spk_0:   19:41
Oh, that's great.

spk_1:   19:43
Yeah. Yeah. So we have our, uh We probably have 12 in the morning. About 24 in the afternoon is what we're seeing now.

spk_0:   19:53
That's great. That's really, really good. And I'm glad you guys, you know, got on it before, but, you know, I knew you would. I know you. Yeah. So now how did you get your patients to be aware that we now do telemedicine right. So they're calling, and this is what they're wanting. How do How do you

spk_1:   20:10
heard? Yes, so way have, ah, large, um, followers on social media. So we started that, like, three years ago. So we have a Facebook page and instagram page, so you have to have some sort of presence on social media, right? That's the best way. I would think that's the best way. If you don't have social presence on them on social media, then you know and text. So those are the three things straight. So we texted patients and said, Hey, be a virtual visits. We emailed everyone and said, Hey, we have virtual visits And then we posted it on social media as well. We actually had fight a company, create a little video of what virtual visits are. And we posted that on Social Media and Mel that video as well. We couldn't texted, but we emailed it. That gives you It's like a three minute video about, like, what is a virtual visit on Ben? We have TV's in all the rooms, so we use that for education and marketing as well. So we put that video on the TVs And then and then when pay people made appointments, we just said, Hey, you, you have a rash. There's no need to come into the clinic. We're gonna do a virtual visits. So some of it was just through the daily workflow.

spk_0:   21:25
Okay, so I have you did social media. You did emails, text three, TV's in the room, which is for education and ads, and then phone calls that were coming in. You converted some of those two telemedicine visits. So you're like, five for five. So don't. So don't start telling medicine. And I think that people would just come. They actually has to be some work behind that.

spk_1:   21:51
Sure. Okay, sure. Yeah.

spk_0:   21:52
This this is really good. All right, So now so tell me about platform. So we talked about the platform that you've used, which is docks about me on were not necessarily endorsing any platforms or anything like that, but, you know, just share some of them that are out there. Maybe you've experimented with and stuff like

spk_1:   22:08
that. Yeah. So I think you have to look at the cost of whatever platform that you're choosing, but do not just focus on the cost as remained decision maker because we made that mistake and we are living it, and I am not going to change it until the summer. Don't make that thing sick. Region on the 2nd 1 is efficiency. How does that platform stick into your practice and with your patient population? We thought Doxy was a lot more efficient for us because it the length you boom, I don't have toe use emails. I don't have to get my patients, teach my patients how to download the app ready and then usability, which kind of goes with, like, efficiency and usability. So, um, we So what? My plan personally for the summer. And this was even before Kobe it hit was for this summer. We're going to go with any time pediatrics, which is the pediatric specific platform. And I've had a lot of friends pediatricians that have used it and are really happy with it. But what I have to do in my clinic is that we're actually getting like in Turner High School student to come, and every visit that comes in, they're going to go in and say, Hey, we've got this great, awesome virtual hot launch. Let me help you download any time pediatrics. Because you I believe that the family has to sign up and put in their chits. So there's some involvement with data entries that we're gonna help our patients, which is the same thing within with our portal. Ours isn't as simple as go download the portal. Yeah. No, it's like, Okay, let me show you. This is like you have to hold their hands. So we're gonna use kind of the same work low in this summer and try to get a lot of patients on it. So I think, um, we are getting a lot of issues with doxy as faras either audio or video connections. So we tried Zuma's. Well, The issue that we had which zoom, which is what I thought we would have, is that you needed an email address. The link that sent to the email went into the spam. Some people didn't want to download it or their wife. I was cute. So? So we went back to the docks. De what else? But I think there is something out drug game. There's a couple of more right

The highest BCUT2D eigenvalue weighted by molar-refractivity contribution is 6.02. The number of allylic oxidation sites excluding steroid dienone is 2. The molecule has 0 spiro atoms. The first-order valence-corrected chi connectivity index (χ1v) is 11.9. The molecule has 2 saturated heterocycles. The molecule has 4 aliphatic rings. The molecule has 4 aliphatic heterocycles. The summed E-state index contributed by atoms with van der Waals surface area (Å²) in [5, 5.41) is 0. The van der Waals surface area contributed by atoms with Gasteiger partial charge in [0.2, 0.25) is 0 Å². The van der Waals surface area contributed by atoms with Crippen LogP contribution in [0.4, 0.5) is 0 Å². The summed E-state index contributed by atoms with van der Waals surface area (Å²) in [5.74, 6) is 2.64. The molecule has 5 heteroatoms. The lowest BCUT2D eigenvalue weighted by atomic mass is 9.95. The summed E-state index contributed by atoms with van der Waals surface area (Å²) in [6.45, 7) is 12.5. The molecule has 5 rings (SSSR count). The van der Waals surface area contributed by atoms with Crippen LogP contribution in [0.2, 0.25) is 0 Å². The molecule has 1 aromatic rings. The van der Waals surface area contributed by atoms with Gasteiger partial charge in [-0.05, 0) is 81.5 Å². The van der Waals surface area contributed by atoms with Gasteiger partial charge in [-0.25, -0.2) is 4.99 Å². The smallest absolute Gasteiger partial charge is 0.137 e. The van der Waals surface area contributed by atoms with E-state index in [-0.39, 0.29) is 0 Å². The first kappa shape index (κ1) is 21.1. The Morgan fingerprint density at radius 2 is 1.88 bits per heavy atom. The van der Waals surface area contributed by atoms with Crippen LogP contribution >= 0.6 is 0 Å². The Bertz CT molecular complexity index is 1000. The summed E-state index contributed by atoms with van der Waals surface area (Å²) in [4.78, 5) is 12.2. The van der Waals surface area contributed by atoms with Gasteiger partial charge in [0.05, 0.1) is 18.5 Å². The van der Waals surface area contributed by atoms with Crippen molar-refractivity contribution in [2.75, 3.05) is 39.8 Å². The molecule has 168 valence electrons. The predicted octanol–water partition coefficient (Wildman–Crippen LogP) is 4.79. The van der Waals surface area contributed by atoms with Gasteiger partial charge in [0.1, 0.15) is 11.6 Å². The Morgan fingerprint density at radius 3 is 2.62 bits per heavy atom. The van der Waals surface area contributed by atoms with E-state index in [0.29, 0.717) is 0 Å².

spk_0:   24:32
there. There's a there's a ton of them on I think after cove it a lot more came out. Yeah.

spk_1:   24:39
Doesn't want that we've had experience with, but I think it's a personal decision. Will really look at the cost, efficiency and usability of your platforms and decide based on that.

spk_0:   24:48
Yeah. Okay. And I like that you anticipate when you change platforms that you're gonna have an issue with people registering and stuff like that. And you're like, I know this is going to be a problem. And this is the solution for the problems. As we roll it out, we're allowed the solution. This Well, so that's critical. Good for the high

spk_1:   25:05
schooler. Yeah, it's all about the mindset. It's like, this is not your going Thomas shoes, and it is Okay. Okay, Now let's start it.

spk_0:   25:13